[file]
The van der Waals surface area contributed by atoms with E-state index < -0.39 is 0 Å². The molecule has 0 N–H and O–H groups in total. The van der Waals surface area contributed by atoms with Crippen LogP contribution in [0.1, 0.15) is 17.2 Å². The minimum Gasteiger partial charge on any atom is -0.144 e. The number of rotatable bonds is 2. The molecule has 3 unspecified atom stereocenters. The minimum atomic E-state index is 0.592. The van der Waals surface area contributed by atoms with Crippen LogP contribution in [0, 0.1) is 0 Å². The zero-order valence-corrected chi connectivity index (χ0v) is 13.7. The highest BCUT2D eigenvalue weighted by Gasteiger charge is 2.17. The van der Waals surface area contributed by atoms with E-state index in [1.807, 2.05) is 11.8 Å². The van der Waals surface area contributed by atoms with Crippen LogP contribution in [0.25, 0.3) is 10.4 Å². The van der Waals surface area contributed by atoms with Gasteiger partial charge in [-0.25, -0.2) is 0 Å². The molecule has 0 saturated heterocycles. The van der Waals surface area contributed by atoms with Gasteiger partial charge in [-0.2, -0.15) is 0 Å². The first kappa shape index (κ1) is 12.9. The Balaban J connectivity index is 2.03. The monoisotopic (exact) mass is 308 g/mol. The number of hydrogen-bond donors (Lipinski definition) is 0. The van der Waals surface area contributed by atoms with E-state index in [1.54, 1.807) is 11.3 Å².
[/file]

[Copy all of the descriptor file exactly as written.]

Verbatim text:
The van der Waals surface area contributed by atoms with E-state index < -0.39 is 0 Å². The molecule has 0 N–H and O–H groups in total. The van der Waals surface area contributed by atoms with Crippen LogP contribution in [0.1, 0.15) is 17.2 Å². The minimum Gasteiger partial charge on any atom is -0.144 e. The number of rotatable bonds is 2. The molecule has 3 unspecified atom stereocenters. The minimum atomic E-state index is 0.592. The van der Waals surface area contributed by atoms with Crippen LogP contribution in [0, 0.1) is 0 Å². The zero-order valence-corrected chi connectivity index (χ0v) is 13.7. The highest BCUT2D eigenvalue weighted by Gasteiger charge is 2.17. The van der Waals surface area contributed by atoms with E-state index in [1.807, 2.05) is 11.8 Å². The van der Waals surface area contributed by atoms with Crippen LogP contribution in [0.25, 0.3) is 10.4 Å². The van der Waals surface area contributed by atoms with Gasteiger partial charge in [-0.25, -0.2) is 0 Å². The molecule has 0 saturated heterocycles. The van der Waals surface area contributed by atoms with Gasteiger partial charge in [-0.2, -0.15) is 0 Å². The first kappa shape index (κ1) is 12.9. The Balaban J connectivity index is 2.03. The monoisotopic (exact) mass is 308 g/mol. The number of hydrogen-bond donors (Lipinski definition) is 0. The van der Waals surface area contributed by atoms with E-state index in [1.54, 1.807) is 11.3 Å².